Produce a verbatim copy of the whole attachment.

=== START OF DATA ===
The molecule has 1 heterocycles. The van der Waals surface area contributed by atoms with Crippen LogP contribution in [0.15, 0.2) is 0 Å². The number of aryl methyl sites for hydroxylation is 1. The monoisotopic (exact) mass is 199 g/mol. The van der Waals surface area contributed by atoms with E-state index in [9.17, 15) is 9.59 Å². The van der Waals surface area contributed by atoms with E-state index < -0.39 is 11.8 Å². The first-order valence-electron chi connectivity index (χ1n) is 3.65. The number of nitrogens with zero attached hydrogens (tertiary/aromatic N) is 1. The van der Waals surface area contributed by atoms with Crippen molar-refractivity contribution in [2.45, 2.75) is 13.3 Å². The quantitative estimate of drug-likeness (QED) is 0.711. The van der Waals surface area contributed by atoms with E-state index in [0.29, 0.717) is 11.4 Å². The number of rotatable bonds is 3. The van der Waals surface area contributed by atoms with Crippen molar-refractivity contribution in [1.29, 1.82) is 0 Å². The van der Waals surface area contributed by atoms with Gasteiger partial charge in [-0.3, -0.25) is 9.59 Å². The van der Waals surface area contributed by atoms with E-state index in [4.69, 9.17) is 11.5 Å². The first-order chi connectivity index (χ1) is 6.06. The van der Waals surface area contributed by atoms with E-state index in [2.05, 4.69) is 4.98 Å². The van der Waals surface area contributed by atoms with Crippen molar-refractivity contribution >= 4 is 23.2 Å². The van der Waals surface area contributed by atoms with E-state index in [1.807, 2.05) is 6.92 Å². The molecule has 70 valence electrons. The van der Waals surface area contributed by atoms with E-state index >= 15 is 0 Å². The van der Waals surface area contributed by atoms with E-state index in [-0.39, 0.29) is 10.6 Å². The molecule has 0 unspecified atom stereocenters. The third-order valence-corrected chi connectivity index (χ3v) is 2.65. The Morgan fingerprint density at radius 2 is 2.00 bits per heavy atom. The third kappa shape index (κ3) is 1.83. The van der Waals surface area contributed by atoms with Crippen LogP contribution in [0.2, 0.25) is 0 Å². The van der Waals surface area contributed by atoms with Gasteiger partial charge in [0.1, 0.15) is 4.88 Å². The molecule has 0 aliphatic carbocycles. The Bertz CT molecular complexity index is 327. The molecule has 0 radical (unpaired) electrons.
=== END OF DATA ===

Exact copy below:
The molecule has 1 heterocycles. The van der Waals surface area contributed by atoms with Crippen LogP contribution in [0.15, 0.2) is 0 Å². The number of aryl methyl sites for hydroxylation is 1. The monoisotopic (exact) mass is 199 g/mol. The van der Waals surface area contributed by atoms with E-state index in [9.17, 15) is 9.59 Å². The van der Waals surface area contributed by atoms with E-state index < -0.39 is 11.8 Å². The first-order valence-electron chi connectivity index (χ1n) is 3.65. The number of nitrogens with zero attached hydrogens (tertiary/aromatic N) is 1. The van der Waals surface area contributed by atoms with Crippen molar-refractivity contribution in [2.45, 2.75) is 13.3 Å². The quantitative estimate of drug-likeness (QED) is 0.711. The van der Waals surface area contributed by atoms with E-state index in [0.29, 0.717) is 11.4 Å². The number of rotatable bonds is 3. The van der Waals surface area contributed by atoms with Crippen molar-refractivity contribution in [1.29, 1.82) is 0 Å². The van der Waals surface area contributed by atoms with Gasteiger partial charge in [-0.3, -0.25) is 9.59 Å². The van der Waals surface area contributed by atoms with E-state index in [4.69, 9.17) is 11.5 Å². The first-order chi connectivity index (χ1) is 6.06. The van der Waals surface area contributed by atoms with E-state index in [2.05, 4.69) is 4.98 Å². The van der Waals surface area contributed by atoms with Crippen molar-refractivity contribution >= 4 is 23.2 Å². The van der Waals surface area contributed by atoms with E-state index in [1.807, 2.05) is 6.92 Å². The molecule has 70 valence electrons. The van der Waals surface area contributed by atoms with E-state index >= 15 is 0 Å². The van der Waals surface area contributed by atoms with E-state index in [-0.39, 0.29) is 10.6 Å². The molecule has 0 unspecified atom stereocenters. The third-order valence-corrected chi connectivity index (χ3v) is 2.65. The Morgan fingerprint density at radius 2 is 2.00 bits per heavy atom. The third kappa shape index (κ3) is 1.83. The van der Waals surface area contributed by atoms with Crippen LogP contribution in [0.2, 0.25) is 0 Å². The van der Waals surface area contributed by atoms with Gasteiger partial charge in [0.1, 0.15) is 4.88 Å². The molecule has 0 aliphatic carbocycles. The Bertz CT molecular complexity index is 327. The molecule has 0 radical (unpaired) electrons.